clock menu more-arrow no yes mobile

Filed under:

What If Wednesday: 0-12 Season?

NCAA Football: Texas-San Antonio at Baylor Jerome Miron-USA TODAY Sports

Usually, “What If Wednesday” will focus on exploring hypotheticals of the past. However this week, given the state of affairs, I think it’s prudent to ask, “What if the Bears go 0-12 this season?” To clarify, this is NOT me saying that we should give up on this football season. I think Zach Smith coming in at QB, the eventual return of players like Terence Williams and Taion Sells, and team improvement throughout the season could lead to a few wins. Rather, this is meant to examine the worst case scenario that seems to be on every Twitter users’ mind and see what we might expect moving forward if such an outcome occurs.

First, let’s look at Matt Rhule’s own coaching history. As some of you might be aware, his start at Temple was also lackluster, to put it lightly. His first year ended in a 2-10 record, with wins against Army (3-9) and Memphis (3-9). This 2-10 season came after a 4-7 season posted by Temple the year before, that led to Steve Addazio’s firing and Rhule’s hiring. Clearly, Rhule saw a need to rebuild and was willing to take losses up front to build a sound program.

But, the first year of his rebuilding process at Temple was not pretty. The defense was one of the worst in the country, ranking 110th out of 125. Yet in just one year, the defense jumped all the way from 110th to 24th in the country. The year after that it was 20th in the country. Then, in 2016, Matt Rhule and Phil Snow’s defense moved all the way up to 3rd in the country. The reason for Matt Rhule’s slow defensive start and his later defensive dominance are one and the same: his defense is an exceedingly complicated one. This article from before Temple played Notre Dame in 2015 does a good job of summarizing said confusing defense. There are two takeaways from this. First, the defense is probably going to take at least a year to get to respectable form. Second, if Matt Rhule is given the time he needs to implement his system, this defense could easily become one of the best in the country.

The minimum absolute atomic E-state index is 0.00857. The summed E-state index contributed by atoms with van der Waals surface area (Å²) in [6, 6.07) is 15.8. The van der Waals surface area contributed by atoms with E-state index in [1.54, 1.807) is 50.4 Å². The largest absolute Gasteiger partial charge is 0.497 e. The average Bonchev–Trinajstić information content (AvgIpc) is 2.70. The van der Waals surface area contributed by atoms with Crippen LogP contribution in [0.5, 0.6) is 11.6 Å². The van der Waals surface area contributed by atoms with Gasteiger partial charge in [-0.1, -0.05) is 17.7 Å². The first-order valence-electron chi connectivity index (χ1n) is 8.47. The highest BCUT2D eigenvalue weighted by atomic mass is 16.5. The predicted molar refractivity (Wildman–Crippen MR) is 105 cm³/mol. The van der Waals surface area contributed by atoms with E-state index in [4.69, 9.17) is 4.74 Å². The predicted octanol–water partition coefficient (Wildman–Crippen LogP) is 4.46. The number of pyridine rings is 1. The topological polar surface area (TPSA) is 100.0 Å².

Next, let’s look at some teams that have gone winless in recent seasons. In 2008, the Washington Huskies went 0-12 (crazy to think they were in the CFB playoff last year, huh?) The following year, they were able to post a far more respectable 5-7 record. The year after that they went 7-6 and got a Holiday Bowl win.

Another, less ideal example, is the Kansas Jayhawks. They went 0-12 in the 2015 season. They improved marginally in the 2016 season, going 2-10 with a very memorable win over the University of Texas. So hey, even an awful team might be able to take a shot at the Longhorns? We’ll see what happens with Kansas this year, but I think Baylor is in a better position than Kansas to rebound if they do end up going 0-12 for a few reasons. First, Baylor football facility upgrades over the past few years have boosted Baylor into an elite category nationally. Second, Baylor is located in the center of Texas, a far better recruiting hotbed than Kansas. Third, this season could end up being viewed as a hiccup year in the grand scheme of things, unlike at Kansas where there had been a continual decline into football irrelevancy.

All that to say, this year might not end up pretty, with a real potential of zero wins looming. But give Matt Rhule time. His system was proven at Temple, with lesser ranked recruits than he’ll be able to get here. There are a LOT of depth issues currently and learning the new system is going to take longer than many expected. But I think even in the unthinkable, but possible, “what if” scenario of this year ending 0-12, there is a lot of reason for optimism moving forward. Rhule took a fledgling Temple team and crafted them into an American Conference champion. He might very well be able to do the same at Baylor in the Big 12, even with the disappointing start to his tenure.